It’s interesting to me how seemingly random elements can converge, and this is the case for me and the “Marketing Mulligan.” I’ve had a few conversations lately with people from opposite sides of the globe asking about when it’s right for a company to admit failure and start over.
One such conversation centered on the topic of the GAP logo goof-up, which I blogged about a few months ago. (Will the GAP Logo Redesign Stick?). Another was a query about an app developer that had to pull back on an upgrade release.
Both of these examples are nightmares for marketers. The last thing you want to happen after planning and promoting an important launch, roll-out or upgrade, is to have to step back and say, “We were wrong.”
Not only is a lot of money at stake (these things aren’t cheap), there is also the question of your brand equity. What does a giant misstep do to your reputation? Will your customers still believe in you? What about the media? Will you be persecuted or applauded for acknowledging the mistake?
Take a Mulligan
If you’re a golfer, you know the term mulligan. It’s an expression for a second chance, allowing you to take another shot when you mess up. It’s a “do-over.” You don’t get mulligans in the big leagues, and the world of business isn’t any more forgiving. So the decision to “take a mulligan” on a marketing mix-up should not be taken lightly.
Here are a few ways to know when it’s time to try:
Your mistake has hurt your customers, and will keep hurting them if it’s not fixed quickly.
The problem is difficult to fix, and may take a long time to resolve.
You made a fundamental error, misjudging your market or the outcomes of your decision.
You incited public backlash, and the only way to satisfy your constituents is to admit the error of your ways.
Your actions have created a dangerous situation that needs immediate action.
If any of the above is true, you need take a quick step back and do some damage control. It will cost money. It will hurt your reputation. Your ego may be bruised. But in the end, it’s the right thing to do.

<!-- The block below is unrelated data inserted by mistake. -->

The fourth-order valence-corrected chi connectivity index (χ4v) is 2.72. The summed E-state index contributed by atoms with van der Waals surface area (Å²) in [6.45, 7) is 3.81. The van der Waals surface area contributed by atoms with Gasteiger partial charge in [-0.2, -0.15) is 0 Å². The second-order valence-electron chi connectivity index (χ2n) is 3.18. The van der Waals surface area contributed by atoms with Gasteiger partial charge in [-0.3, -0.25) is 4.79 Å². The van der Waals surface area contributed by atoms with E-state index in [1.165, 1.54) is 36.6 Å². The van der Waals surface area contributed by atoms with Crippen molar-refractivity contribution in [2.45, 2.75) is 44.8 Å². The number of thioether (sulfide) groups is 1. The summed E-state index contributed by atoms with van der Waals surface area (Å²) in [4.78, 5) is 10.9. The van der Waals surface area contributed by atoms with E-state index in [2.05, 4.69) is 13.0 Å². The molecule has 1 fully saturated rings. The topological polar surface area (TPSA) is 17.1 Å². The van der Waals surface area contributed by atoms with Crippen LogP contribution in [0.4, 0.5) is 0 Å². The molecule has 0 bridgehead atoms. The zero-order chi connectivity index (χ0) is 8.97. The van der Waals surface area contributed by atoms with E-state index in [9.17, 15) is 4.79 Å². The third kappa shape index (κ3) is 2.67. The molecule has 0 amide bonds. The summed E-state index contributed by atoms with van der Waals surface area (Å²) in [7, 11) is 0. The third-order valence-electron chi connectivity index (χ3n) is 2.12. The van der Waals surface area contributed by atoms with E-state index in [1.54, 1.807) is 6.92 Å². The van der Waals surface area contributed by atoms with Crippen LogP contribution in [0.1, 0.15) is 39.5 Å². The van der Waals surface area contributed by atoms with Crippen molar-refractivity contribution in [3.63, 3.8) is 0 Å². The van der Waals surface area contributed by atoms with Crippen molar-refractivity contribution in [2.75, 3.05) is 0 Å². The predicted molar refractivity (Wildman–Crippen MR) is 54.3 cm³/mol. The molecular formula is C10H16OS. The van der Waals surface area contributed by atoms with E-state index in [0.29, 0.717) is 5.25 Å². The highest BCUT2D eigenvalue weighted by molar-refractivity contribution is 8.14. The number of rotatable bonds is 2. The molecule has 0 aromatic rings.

A Graceful Do-Over
Just because you decide it’s time to re-group does not mean everyone will be happy. The way you recover says an awful lot about your company and how you feel about your customers. This is a golden opportunity, if handled correctly, to actually build customer loyalty.
A well executed do-over shows you care about customers and you will to do what’s necessary to meet their needs. How do you do this?
Move quickly. Don’t let the situation fester. If it looks like you need a mulligan, take it quickly and move on.
Admit failure, and apologize. This is the time for humility and sincerity.
Communicate clearly and accurately about the situation. Provide facts and assurances, not empty promises.
If you don’t know, you don’t know. Say so. It is better to be upfront and honest than to try to fill the gaps with information that may turn out to be incorrect.
Outline your plans for the future. Tell people is you’ve given up the concept completely, or if you plan to try again at a future date. If so, when? What will be different?
Don’t Beat Yourself Up
We all make mistakes. In fact, some of the most notable executives of our time have failed brilliantly. When the dust settles, take time to learn from what went wrong so you won’t make the same mistakes again. Adding some experience from the school of hard knocks will earn you respect from your peers, and will help you be more effective in the future.
Image by colsart